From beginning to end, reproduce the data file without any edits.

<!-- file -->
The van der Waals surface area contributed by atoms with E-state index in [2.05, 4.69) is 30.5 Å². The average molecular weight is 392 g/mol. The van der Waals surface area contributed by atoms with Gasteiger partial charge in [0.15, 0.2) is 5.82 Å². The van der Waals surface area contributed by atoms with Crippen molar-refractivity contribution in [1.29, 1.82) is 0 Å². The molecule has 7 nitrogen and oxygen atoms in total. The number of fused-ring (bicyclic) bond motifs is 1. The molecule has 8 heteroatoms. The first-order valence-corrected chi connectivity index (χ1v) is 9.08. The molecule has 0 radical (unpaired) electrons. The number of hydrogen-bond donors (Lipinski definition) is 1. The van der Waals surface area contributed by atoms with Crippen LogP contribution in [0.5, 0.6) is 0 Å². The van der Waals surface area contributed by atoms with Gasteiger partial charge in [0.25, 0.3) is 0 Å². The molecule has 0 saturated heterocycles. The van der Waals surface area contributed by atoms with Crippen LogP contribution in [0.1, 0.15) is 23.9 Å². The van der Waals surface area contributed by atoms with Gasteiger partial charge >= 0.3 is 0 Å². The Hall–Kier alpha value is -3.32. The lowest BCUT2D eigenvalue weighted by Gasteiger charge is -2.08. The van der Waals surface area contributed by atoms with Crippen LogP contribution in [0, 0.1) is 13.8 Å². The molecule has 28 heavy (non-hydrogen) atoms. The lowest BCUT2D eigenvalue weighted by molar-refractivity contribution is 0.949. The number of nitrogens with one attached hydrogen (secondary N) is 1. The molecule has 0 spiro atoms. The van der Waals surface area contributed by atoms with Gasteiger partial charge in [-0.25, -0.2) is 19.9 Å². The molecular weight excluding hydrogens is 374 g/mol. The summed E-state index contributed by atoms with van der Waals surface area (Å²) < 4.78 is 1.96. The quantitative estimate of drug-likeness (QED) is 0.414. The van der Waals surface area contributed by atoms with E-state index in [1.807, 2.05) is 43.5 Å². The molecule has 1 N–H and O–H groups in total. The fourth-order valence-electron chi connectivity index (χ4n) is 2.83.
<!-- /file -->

The van der Waals surface area contributed by atoms with E-state index in [2.05, 4.69) is 30.5 Å². The average molecular weight is 392 g/mol. The van der Waals surface area contributed by atoms with Gasteiger partial charge in [0.15, 0.2) is 5.82 Å². The van der Waals surface area contributed by atoms with Crippen molar-refractivity contribution in [1.29, 1.82) is 0 Å². The molecule has 7 nitrogen and oxygen atoms in total. The number of fused-ring (bicyclic) bond motifs is 1. The molecule has 8 heteroatoms. The first-order valence-corrected chi connectivity index (χ1v) is 9.08. The molecule has 0 radical (unpaired) electrons. The number of hydrogen-bond donors (Lipinski definition) is 1. The van der Waals surface area contributed by atoms with Crippen LogP contribution in [0.5, 0.6) is 0 Å². The van der Waals surface area contributed by atoms with Gasteiger partial charge in [0.25, 0.3) is 0 Å². The molecule has 0 saturated heterocycles. The van der Waals surface area contributed by atoms with Crippen LogP contribution in [0.1, 0.15) is 23.9 Å². The van der Waals surface area contributed by atoms with Gasteiger partial charge >= 0.3 is 0 Å². The Hall–Kier alpha value is -3.32. The lowest BCUT2D eigenvalue weighted by Gasteiger charge is -2.08. The van der Waals surface area contributed by atoms with Crippen LogP contribution in [0, 0.1) is 13.8 Å². The molecule has 28 heavy (non-hydrogen) atoms. The lowest BCUT2D eigenvalue weighted by molar-refractivity contribution is 0.949. The number of nitrogens with one attached hydrogen (secondary N) is 1. The molecule has 0 spiro atoms. The van der Waals surface area contributed by atoms with Gasteiger partial charge in [-0.25, -0.2) is 19.9 Å². The molecular weight excluding hydrogens is 374 g/mol. The summed E-state index contributed by atoms with van der Waals surface area (Å²) < 4.78 is 1.96. The quantitative estimate of drug-likeness (QED) is 0.414. The van der Waals surface area contributed by atoms with E-state index in [1.807, 2.05) is 43.5 Å². The molecule has 1 N–H and O–H groups in total. The fourth-order valence-electron chi connectivity index (χ4n) is 2.83.